Music Snobs Take Many Forms: Please Avoid Being Any of Them

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10 Signs You're A Music Snob.. You are wholly incapable of liking an… | by  Richard Dawson | Medium

Music snobs come in many forms. Don’t be one. That should be all you’d need to say but unfortunately it isn’t. It comes in far too many forms. The fact that we need a group for women only speaks volumes about the state of snobbery/sexism. But that’s a topic unto itself, and one I’m not qualified to tackle. From genre snobs, to equipment snobs, to format snobs, it’s just not fun to experience. If you see it happening in a forum, call it out in a reasonable manner and or notify an admin, please.

Equipment can be expensive and I realize not everyone can afford top quality stuff. DON’T be that guy or gal who makes a snarky comment about a Crosley, or other low end starter all in one setup. Do you really think the person doesn’t know it’s not producing quality sound? Damaging their records? You are the first one to notice and point this out? Please, check your ego and keep quiet. People will ask for help or advice if and when they are going to upgrade.

Format is only important to you. Some folks only care about vinyl. I know a YouTube live streamer who said, and I quote: “If it’s not on vinyl, I don’t care about it.” That is especially sad to me as so much wonderful music doesn’t exist on vinyl. As a music lover and musician, I don’t personally exclude any format, and even have multiple copies of some albums on different formats simply due to availability. Vinyl presents a different experience than a CD or cassette, but it’s not better or worse sounding. That’s just your opinion, not fact. Enjoy your format(s) of choice, but don’t feel the need to tell others how to enjoy their musical experiences.

music snob - Google Search | Music poster, Nostalgia, Phrenology

By far the worst (in my opinion) are the genre snobs. Metal, Punk, Hip-Hop, Jazz or whatever you’re into has many subgenres. The one you like does not make you, or the bands you lump into it, superior to the ones you don’t. I’ll admit to having been guilty of all these snobbery crimes as a younger man, and even as recently as last year when I was told by a mod in a Metal group that my post wasn’t welcome, when I questioned a flood of posts I didn’t feel were Metal, which annoyed me. I felt the group wasn’t living up to it’s advertised name but probably should have just left quietly.

Nobody’s perfect and none of this matters much if you don’t have an open mind, but at the very least, if you read this, hopefully you’ll be mindful of being part of the solution and not the problem. The world would be a better place in general if everyone just stopped for a second and considered the potential negative reactions and simply came down off their high horses.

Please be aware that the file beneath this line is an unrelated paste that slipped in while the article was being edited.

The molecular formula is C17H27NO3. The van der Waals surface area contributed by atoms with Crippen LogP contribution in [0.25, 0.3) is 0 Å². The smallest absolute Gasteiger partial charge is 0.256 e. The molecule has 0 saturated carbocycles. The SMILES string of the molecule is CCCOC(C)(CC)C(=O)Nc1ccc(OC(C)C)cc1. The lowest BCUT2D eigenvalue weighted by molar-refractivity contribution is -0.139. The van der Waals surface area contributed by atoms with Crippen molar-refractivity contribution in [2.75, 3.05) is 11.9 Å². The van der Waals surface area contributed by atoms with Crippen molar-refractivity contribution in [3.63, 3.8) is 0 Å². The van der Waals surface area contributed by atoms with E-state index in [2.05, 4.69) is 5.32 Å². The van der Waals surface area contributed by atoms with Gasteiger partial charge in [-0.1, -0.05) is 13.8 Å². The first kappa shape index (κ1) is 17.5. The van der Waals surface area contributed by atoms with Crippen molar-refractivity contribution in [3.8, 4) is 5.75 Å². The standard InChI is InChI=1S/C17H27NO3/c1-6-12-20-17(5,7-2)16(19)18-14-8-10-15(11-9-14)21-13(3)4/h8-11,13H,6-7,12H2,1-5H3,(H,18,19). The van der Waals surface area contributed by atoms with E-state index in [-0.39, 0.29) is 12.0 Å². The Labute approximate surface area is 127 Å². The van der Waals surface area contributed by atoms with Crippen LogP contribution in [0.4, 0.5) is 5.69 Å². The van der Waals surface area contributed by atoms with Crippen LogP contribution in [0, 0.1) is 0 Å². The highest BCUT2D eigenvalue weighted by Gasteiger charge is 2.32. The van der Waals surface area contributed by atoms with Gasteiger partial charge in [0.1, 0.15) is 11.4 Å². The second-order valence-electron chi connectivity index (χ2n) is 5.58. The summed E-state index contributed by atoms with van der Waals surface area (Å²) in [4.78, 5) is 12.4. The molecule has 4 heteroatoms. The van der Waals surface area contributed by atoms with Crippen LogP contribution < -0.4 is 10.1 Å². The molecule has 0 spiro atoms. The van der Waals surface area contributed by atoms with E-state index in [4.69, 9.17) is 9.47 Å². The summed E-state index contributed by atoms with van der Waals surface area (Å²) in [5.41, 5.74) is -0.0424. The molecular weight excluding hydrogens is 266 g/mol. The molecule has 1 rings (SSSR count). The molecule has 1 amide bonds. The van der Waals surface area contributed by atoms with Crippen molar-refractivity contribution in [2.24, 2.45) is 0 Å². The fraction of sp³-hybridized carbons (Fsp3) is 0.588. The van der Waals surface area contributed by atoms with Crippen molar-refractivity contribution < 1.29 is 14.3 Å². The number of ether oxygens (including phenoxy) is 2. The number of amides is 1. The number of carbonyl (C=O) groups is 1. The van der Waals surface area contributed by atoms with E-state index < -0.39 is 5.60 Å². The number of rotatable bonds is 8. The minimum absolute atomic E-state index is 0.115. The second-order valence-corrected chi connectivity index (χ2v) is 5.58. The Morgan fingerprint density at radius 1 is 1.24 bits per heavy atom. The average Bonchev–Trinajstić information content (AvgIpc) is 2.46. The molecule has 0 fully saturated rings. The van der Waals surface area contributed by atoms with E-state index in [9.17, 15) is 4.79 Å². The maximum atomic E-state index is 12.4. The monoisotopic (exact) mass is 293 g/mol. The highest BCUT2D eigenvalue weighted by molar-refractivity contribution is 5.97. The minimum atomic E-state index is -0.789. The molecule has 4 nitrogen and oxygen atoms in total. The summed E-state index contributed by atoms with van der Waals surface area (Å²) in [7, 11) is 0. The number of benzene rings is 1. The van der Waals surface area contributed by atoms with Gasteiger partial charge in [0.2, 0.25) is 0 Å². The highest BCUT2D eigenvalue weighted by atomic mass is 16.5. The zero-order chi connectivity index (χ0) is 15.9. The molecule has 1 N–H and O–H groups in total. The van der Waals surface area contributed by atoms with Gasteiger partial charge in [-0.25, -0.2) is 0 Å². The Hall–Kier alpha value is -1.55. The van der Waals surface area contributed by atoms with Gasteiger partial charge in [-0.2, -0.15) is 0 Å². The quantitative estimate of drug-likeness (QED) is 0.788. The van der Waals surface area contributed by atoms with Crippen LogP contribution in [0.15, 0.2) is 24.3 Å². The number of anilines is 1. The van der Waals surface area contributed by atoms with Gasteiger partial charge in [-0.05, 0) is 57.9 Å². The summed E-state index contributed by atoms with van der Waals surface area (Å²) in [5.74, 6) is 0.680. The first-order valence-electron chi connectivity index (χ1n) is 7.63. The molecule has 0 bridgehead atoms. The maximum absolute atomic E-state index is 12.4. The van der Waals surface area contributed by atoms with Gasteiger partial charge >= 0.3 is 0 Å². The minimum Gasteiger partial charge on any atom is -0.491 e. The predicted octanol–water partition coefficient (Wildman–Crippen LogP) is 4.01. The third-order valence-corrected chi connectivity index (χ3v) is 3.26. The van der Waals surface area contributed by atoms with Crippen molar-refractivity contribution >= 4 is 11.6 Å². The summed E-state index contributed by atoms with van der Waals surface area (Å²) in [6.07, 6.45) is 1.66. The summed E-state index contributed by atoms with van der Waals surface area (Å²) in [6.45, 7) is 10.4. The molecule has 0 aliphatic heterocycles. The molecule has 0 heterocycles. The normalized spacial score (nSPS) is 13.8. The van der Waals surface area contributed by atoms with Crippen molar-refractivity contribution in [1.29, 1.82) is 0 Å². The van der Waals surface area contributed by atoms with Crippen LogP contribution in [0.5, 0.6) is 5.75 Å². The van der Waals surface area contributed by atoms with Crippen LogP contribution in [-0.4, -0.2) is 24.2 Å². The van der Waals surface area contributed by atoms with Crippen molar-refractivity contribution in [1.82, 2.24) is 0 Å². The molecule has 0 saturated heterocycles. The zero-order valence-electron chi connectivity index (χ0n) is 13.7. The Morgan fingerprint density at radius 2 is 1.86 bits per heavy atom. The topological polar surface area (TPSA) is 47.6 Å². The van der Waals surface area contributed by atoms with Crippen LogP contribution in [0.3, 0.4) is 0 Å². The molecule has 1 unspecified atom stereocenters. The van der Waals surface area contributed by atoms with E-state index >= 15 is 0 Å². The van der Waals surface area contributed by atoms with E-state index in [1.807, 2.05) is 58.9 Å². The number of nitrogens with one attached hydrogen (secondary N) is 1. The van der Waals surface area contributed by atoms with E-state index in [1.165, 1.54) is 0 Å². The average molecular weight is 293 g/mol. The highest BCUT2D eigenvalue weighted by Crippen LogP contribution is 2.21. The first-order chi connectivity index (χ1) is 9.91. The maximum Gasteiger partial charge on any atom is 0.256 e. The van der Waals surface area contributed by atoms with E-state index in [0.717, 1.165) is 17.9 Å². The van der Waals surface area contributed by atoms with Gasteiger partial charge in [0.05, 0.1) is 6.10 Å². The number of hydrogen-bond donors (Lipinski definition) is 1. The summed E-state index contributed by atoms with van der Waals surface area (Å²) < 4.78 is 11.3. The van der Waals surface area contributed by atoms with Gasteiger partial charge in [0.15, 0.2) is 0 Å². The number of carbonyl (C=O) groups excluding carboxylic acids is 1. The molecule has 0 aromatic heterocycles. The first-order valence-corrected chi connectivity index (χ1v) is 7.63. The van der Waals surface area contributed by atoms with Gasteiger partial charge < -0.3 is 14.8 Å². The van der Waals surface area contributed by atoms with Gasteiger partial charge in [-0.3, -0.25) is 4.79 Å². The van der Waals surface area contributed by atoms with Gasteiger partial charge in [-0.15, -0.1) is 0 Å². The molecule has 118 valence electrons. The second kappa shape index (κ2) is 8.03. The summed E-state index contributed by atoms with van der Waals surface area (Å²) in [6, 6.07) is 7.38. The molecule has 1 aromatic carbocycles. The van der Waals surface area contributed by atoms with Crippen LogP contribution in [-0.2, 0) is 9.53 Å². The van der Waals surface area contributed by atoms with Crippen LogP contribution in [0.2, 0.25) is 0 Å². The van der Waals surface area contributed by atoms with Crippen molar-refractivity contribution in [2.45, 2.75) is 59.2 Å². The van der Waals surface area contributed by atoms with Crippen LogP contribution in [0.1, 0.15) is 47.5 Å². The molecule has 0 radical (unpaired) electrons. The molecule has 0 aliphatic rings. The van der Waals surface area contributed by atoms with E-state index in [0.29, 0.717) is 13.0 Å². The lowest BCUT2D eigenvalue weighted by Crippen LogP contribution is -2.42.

Music Snob Test | Uncle E's Musical Nightmares

Dig this series? Check out the full archives of Rapid Musical Perspectives with P.S. Idiot, by Andrew Earle, here: https://vinylwritermusic.com/rapid-musical-perspectives-archives/

Published by Andrew Earle

P.S. Idiot (aka Andrew Earle) is a one man rhythm section. Having spent the better part of the last 30 plus years playing Bass (and drums) touring in Canada (Ontario , Quebec and the East Coast) as well as the eastern USA, Andrew is reassuming his old pen name from the late 80s/early 90s of his old Punk/Metal Fanzine. I'm sure you'll enjoy his perspectives on whatever comes to his mind the day he's due to publish an article. At roughly 4,000 albums (vinyl , cassettes & CDs combined), he is more than a one trick pony.

2 thoughts on “Music Snobs Take Many Forms: Please Avoid Being Any of Them

  1. Agreed. I lost all my records in Sandy. Now in retrospect i probably could have just washed them but i was so frustrated. Most of them were my mother’s and grandmother’s which is why my collection spans from the big band era to the late 80s. Mostly the unpopular 45rpm or as they’re called now 7in disks. I also love doo wop so i have a healthy selection of it and some not so common ones either. I love playing them. I play them alot. And i stack them. Back when i was growing up. I had a50s tube amp dynovox suitcase. And it played magnificently. I loved making my own playlists of singles and stacking them up and watching them drop. I liked singles because i controlled the format. When i play my records it brings me back to that time where i only had maybe 50 45s but played them all constantly shuffling them around to make different playlists. I now have almost 2k 45s at least 1500 in special dj cases. I have a number of lps and that collection is taking off as i enjoy finding compilation lp’s and stacking them ( some readers digest sets that can be bought for peanuts have some really nice and not so common music in them. ) I think the key is to remember we all started somewhere and it wasn’t with a million dollar set up. It was probably a “record chewer “. Don’t yuck someone else’s yum as they say. Im glad it’s come back. To see the vinyl section at the stores get bigger and bigger everytime i go in there is awesome. Wish they would start pressing more 45s.

    1. Hey David. That’s really unfortunate that you lost your collection in Hurricane Sandy. You are definitely not alone as there were so many people I’ve learned about over the years who also lost their entire collections. I’m thrilled that vinyl is making a comeback for sure, and the more people buying, the more it becomes available for us. Who cares if they’re playing them on Crosley’s! As long as they’re buying records, then awesome; more music for everyone! Thanks for taking the time to comment. Here’s to hoping 2021 will bring you lots of records! Stay safe!

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